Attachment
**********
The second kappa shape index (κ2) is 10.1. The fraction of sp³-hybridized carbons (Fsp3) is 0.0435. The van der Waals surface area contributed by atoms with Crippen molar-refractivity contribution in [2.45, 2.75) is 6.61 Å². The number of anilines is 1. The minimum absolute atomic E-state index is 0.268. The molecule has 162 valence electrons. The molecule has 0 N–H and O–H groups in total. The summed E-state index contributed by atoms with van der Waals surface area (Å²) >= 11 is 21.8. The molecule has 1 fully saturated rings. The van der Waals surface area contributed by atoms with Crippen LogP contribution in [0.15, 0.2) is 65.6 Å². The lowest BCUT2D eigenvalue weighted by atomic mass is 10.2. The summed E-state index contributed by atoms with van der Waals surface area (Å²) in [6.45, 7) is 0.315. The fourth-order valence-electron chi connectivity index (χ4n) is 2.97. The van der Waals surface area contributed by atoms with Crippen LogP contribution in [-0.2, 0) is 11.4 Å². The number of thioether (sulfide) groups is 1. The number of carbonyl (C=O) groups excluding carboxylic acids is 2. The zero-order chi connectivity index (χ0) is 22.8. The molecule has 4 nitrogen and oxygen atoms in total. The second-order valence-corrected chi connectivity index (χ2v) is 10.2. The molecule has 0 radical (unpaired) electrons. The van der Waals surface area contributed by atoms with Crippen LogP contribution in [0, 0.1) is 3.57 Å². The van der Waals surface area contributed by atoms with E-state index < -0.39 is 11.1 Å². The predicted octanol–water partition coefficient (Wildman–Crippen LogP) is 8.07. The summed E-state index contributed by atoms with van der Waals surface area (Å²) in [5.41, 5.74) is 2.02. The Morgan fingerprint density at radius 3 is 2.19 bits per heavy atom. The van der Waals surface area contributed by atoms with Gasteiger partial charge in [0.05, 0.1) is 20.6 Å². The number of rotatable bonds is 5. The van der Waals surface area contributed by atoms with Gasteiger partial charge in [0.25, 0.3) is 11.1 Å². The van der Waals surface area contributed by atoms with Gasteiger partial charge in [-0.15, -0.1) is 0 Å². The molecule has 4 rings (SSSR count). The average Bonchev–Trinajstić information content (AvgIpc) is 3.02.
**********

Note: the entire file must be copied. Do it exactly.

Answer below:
The second kappa shape index (κ2) is 10.1. The fraction of sp³-hybridized carbons (Fsp3) is 0.0435. The van der Waals surface area contributed by atoms with Crippen molar-refractivity contribution in [2.45, 2.75) is 6.61 Å². The number of anilines is 1. The minimum absolute atomic E-state index is 0.268. The molecule has 162 valence electrons. The molecule has 0 N–H and O–H groups in total. The summed E-state index contributed by atoms with van der Waals surface area (Å²) >= 11 is 21.8. The molecule has 1 fully saturated rings. The van der Waals surface area contributed by atoms with Crippen LogP contribution in [0.15, 0.2) is 65.6 Å². The lowest BCUT2D eigenvalue weighted by atomic mass is 10.2. The summed E-state index contributed by atoms with van der Waals surface area (Å²) in [6.45, 7) is 0.315. The fourth-order valence-electron chi connectivity index (χ4n) is 2.97. The van der Waals surface area contributed by atoms with Crippen LogP contribution in [-0.2, 0) is 11.4 Å². The number of thioether (sulfide) groups is 1. The number of carbonyl (C=O) groups excluding carboxylic acids is 2. The zero-order chi connectivity index (χ0) is 22.8. The molecule has 4 nitrogen and oxygen atoms in total. The second-order valence-corrected chi connectivity index (χ2v) is 10.2. The molecule has 0 radical (unpaired) electrons. The van der Waals surface area contributed by atoms with Crippen LogP contribution in [0, 0.1) is 3.57 Å². The van der Waals surface area contributed by atoms with E-state index < -0.39 is 11.1 Å². The predicted octanol–water partition coefficient (Wildman–Crippen LogP) is 8.07. The summed E-state index contributed by atoms with van der Waals surface area (Å²) in [5.41, 5.74) is 2.02. The Morgan fingerprint density at radius 3 is 2.19 bits per heavy atom. The van der Waals surface area contributed by atoms with Gasteiger partial charge in [0.05, 0.1) is 20.6 Å². The number of rotatable bonds is 5. The van der Waals surface area contributed by atoms with Gasteiger partial charge in [0.25, 0.3) is 11.1 Å². The van der Waals surface area contributed by atoms with Gasteiger partial charge in [-0.15, -0.1) is 0 Å². The molecule has 4 rings (SSSR count). The average Bonchev–Trinajstić information content (AvgIpc) is 3.02.